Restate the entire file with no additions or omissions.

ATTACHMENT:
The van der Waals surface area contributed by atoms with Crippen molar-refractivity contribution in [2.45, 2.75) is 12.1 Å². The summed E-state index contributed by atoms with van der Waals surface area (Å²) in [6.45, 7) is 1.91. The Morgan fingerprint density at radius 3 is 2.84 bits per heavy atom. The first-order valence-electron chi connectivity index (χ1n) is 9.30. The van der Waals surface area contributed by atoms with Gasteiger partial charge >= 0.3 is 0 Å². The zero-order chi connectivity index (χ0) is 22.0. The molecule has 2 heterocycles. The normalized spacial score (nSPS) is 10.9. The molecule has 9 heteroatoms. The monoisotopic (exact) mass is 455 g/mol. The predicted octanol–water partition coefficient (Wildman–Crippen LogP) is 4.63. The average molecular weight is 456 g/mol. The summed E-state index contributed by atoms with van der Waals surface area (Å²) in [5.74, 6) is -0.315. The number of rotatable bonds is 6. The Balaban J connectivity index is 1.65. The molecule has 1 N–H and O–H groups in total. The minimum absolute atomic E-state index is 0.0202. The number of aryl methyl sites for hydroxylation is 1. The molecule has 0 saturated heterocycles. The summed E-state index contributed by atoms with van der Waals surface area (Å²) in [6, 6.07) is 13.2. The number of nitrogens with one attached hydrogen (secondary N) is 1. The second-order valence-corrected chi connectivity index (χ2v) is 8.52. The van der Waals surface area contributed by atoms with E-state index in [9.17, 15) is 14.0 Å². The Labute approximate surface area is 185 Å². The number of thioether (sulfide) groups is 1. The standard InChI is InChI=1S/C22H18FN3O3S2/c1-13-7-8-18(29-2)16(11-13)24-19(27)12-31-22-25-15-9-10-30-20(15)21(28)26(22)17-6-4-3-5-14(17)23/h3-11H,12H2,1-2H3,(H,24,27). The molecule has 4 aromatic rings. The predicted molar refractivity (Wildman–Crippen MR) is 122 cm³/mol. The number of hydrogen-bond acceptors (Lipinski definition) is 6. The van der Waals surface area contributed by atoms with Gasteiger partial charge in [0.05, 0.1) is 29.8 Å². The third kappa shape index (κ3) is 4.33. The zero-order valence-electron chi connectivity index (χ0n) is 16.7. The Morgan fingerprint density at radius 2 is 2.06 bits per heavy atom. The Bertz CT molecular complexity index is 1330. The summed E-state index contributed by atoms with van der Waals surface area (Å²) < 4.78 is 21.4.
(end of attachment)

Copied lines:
The van der Waals surface area contributed by atoms with Crippen molar-refractivity contribution in [2.45, 2.75) is 12.1 Å². The summed E-state index contributed by atoms with van der Waals surface area (Å²) in [6.45, 7) is 1.91. The Morgan fingerprint density at radius 3 is 2.84 bits per heavy atom. The first-order valence-electron chi connectivity index (χ1n) is 9.30. The van der Waals surface area contributed by atoms with Gasteiger partial charge >= 0.3 is 0 Å². The zero-order chi connectivity index (χ0) is 22.0. The molecule has 2 heterocycles. The normalized spacial score (nSPS) is 10.9. The molecule has 9 heteroatoms. The monoisotopic (exact) mass is 455 g/mol. The predicted octanol–water partition coefficient (Wildman–Crippen LogP) is 4.63. The average molecular weight is 456 g/mol. The summed E-state index contributed by atoms with van der Waals surface area (Å²) in [5.74, 6) is -0.315. The number of rotatable bonds is 6. The Balaban J connectivity index is 1.65. The molecule has 1 N–H and O–H groups in total. The minimum absolute atomic E-state index is 0.0202. The number of aryl methyl sites for hydroxylation is 1. The molecule has 0 saturated heterocycles. The summed E-state index contributed by atoms with van der Waals surface area (Å²) in [6, 6.07) is 13.2. The number of nitrogens with one attached hydrogen (secondary N) is 1. The second-order valence-corrected chi connectivity index (χ2v) is 8.52. The van der Waals surface area contributed by atoms with E-state index in [9.17, 15) is 14.0 Å². The Labute approximate surface area is 185 Å². The number of thioether (sulfide) groups is 1. The standard InChI is InChI=1S/C22H18FN3O3S2/c1-13-7-8-18(29-2)16(11-13)24-19(27)12-31-22-25-15-9-10-30-20(15)21(28)26(22)17-6-4-3-5-14(17)23/h3-11H,12H2,1-2H3,(H,24,27). The molecule has 4 aromatic rings. The predicted molar refractivity (Wildman–Crippen MR) is 122 cm³/mol. The number of hydrogen-bond acceptors (Lipinski definition) is 6. The van der Waals surface area contributed by atoms with Gasteiger partial charge in [0.05, 0.1) is 29.8 Å². The third kappa shape index (κ3) is 4.33. The zero-order valence-electron chi connectivity index (χ0n) is 16.7. The Morgan fingerprint density at radius 2 is 2.06 bits per heavy atom. The Bertz CT molecular complexity index is 1330. The summed E-state index contributed by atoms with van der Waals surface area (Å²) < 4.78 is 21.4.